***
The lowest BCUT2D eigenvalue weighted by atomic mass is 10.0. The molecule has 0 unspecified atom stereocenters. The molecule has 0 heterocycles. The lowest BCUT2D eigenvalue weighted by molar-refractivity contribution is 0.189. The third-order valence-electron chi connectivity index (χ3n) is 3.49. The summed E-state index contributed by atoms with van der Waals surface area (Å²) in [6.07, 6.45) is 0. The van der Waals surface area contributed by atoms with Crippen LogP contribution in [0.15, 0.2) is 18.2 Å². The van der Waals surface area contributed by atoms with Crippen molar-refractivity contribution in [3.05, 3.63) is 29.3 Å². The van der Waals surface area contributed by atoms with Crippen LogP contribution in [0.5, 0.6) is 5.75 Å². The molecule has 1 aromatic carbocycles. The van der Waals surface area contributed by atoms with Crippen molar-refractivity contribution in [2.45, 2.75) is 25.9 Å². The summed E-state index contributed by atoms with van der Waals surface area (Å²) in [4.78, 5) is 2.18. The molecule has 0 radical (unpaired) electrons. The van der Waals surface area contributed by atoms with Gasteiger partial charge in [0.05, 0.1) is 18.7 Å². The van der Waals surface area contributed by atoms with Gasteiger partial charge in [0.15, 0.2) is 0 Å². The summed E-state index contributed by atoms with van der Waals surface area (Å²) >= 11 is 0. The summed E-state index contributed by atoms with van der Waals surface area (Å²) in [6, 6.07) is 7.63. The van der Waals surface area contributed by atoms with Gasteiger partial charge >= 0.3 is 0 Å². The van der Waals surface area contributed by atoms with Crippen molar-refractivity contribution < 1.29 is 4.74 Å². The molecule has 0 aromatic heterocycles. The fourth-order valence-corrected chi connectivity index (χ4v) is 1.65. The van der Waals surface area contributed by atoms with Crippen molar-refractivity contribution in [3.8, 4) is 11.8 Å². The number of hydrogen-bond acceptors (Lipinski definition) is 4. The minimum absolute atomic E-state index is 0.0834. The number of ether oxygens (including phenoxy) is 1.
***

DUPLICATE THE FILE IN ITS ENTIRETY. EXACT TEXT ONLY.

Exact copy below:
The lowest BCUT2D eigenvalue weighted by atomic mass is 10.0. The molecule has 0 unspecified atom stereocenters. The molecule has 0 heterocycles. The lowest BCUT2D eigenvalue weighted by molar-refractivity contribution is 0.189. The third-order valence-electron chi connectivity index (χ3n) is 3.49. The summed E-state index contributed by atoms with van der Waals surface area (Å²) in [6.07, 6.45) is 0. The van der Waals surface area contributed by atoms with Crippen LogP contribution in [0.15, 0.2) is 18.2 Å². The van der Waals surface area contributed by atoms with Crippen molar-refractivity contribution in [3.05, 3.63) is 29.3 Å². The van der Waals surface area contributed by atoms with Crippen LogP contribution in [0.5, 0.6) is 5.75 Å². The molecule has 1 aromatic carbocycles. The van der Waals surface area contributed by atoms with Crippen molar-refractivity contribution in [2.45, 2.75) is 25.9 Å². The summed E-state index contributed by atoms with van der Waals surface area (Å²) in [4.78, 5) is 2.18. The molecule has 0 radical (unpaired) electrons. The van der Waals surface area contributed by atoms with Gasteiger partial charge in [0.05, 0.1) is 18.7 Å². The van der Waals surface area contributed by atoms with Gasteiger partial charge in [0.15, 0.2) is 0 Å². The summed E-state index contributed by atoms with van der Waals surface area (Å²) >= 11 is 0. The summed E-state index contributed by atoms with van der Waals surface area (Å²) in [6, 6.07) is 7.63. The van der Waals surface area contributed by atoms with Gasteiger partial charge >= 0.3 is 0 Å². The van der Waals surface area contributed by atoms with Crippen molar-refractivity contribution < 1.29 is 4.74 Å². The molecule has 0 aromatic heterocycles. The fourth-order valence-corrected chi connectivity index (χ4v) is 1.65. The van der Waals surface area contributed by atoms with Crippen molar-refractivity contribution in [3.8, 4) is 11.8 Å². The number of hydrogen-bond acceptors (Lipinski definition) is 4. The minimum absolute atomic E-state index is 0.0834. The number of ether oxygens (including phenoxy) is 1.